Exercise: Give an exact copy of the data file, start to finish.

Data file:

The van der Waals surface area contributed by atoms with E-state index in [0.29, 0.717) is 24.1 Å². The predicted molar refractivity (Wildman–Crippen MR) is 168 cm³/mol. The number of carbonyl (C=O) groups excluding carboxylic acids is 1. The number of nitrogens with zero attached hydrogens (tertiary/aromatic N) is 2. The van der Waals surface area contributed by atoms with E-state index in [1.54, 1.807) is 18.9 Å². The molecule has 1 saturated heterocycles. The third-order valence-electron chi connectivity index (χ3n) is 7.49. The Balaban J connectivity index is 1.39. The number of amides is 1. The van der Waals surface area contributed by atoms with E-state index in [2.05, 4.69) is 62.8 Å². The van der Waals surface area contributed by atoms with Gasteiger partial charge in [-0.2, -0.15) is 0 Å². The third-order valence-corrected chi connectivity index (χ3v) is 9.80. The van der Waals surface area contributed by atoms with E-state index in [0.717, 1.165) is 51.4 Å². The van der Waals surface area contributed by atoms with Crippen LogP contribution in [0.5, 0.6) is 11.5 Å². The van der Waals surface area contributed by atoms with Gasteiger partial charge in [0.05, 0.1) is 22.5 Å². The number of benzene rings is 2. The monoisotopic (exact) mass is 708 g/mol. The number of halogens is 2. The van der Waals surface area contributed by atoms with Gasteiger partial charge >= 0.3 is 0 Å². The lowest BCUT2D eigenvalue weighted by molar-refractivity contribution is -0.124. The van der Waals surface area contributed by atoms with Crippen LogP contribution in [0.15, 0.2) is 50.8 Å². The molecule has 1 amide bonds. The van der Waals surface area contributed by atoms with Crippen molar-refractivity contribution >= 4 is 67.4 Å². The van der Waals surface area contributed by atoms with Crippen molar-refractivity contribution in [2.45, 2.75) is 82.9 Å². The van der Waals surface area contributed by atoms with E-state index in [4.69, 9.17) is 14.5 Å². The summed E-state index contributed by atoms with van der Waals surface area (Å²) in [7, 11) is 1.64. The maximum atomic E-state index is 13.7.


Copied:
The van der Waals surface area contributed by atoms with E-state index in [0.29, 0.717) is 24.1 Å². The predicted molar refractivity (Wildman–Crippen MR) is 168 cm³/mol. The number of carbonyl (C=O) groups excluding carboxylic acids is 1. The number of nitrogens with zero attached hydrogens (tertiary/aromatic N) is 2. The van der Waals surface area contributed by atoms with E-state index in [1.54, 1.807) is 18.9 Å². The molecule has 1 saturated heterocycles. The third-order valence-electron chi connectivity index (χ3n) is 7.49. The Balaban J connectivity index is 1.39. The number of amides is 1. The van der Waals surface area contributed by atoms with E-state index in [2.05, 4.69) is 62.8 Å². The van der Waals surface area contributed by atoms with Gasteiger partial charge in [-0.2, -0.15) is 0 Å². The third-order valence-corrected chi connectivity index (χ3v) is 9.80. The van der Waals surface area contributed by atoms with E-state index in [0.717, 1.165) is 51.4 Å². The van der Waals surface area contributed by atoms with Crippen LogP contribution in [0.5, 0.6) is 11.5 Å². The van der Waals surface area contributed by atoms with Gasteiger partial charge in [0.05, 0.1) is 22.5 Å². The number of benzene rings is 2. The monoisotopic (exact) mass is 708 g/mol. The number of halogens is 2. The van der Waals surface area contributed by atoms with Gasteiger partial charge >= 0.3 is 0 Å². The lowest BCUT2D eigenvalue weighted by molar-refractivity contribution is -0.124. The van der Waals surface area contributed by atoms with Crippen LogP contribution in [0.15, 0.2) is 50.8 Å². The molecule has 1 amide bonds. The van der Waals surface area contributed by atoms with Crippen molar-refractivity contribution >= 4 is 67.4 Å². The van der Waals surface area contributed by atoms with Crippen molar-refractivity contribution in [2.45, 2.75) is 82.9 Å². The van der Waals surface area contributed by atoms with E-state index in [4.69, 9.17) is 14.5 Å². The summed E-state index contributed by atoms with van der Waals surface area (Å²) in [7, 11) is 1.64. The maximum atomic E-state index is 13.7.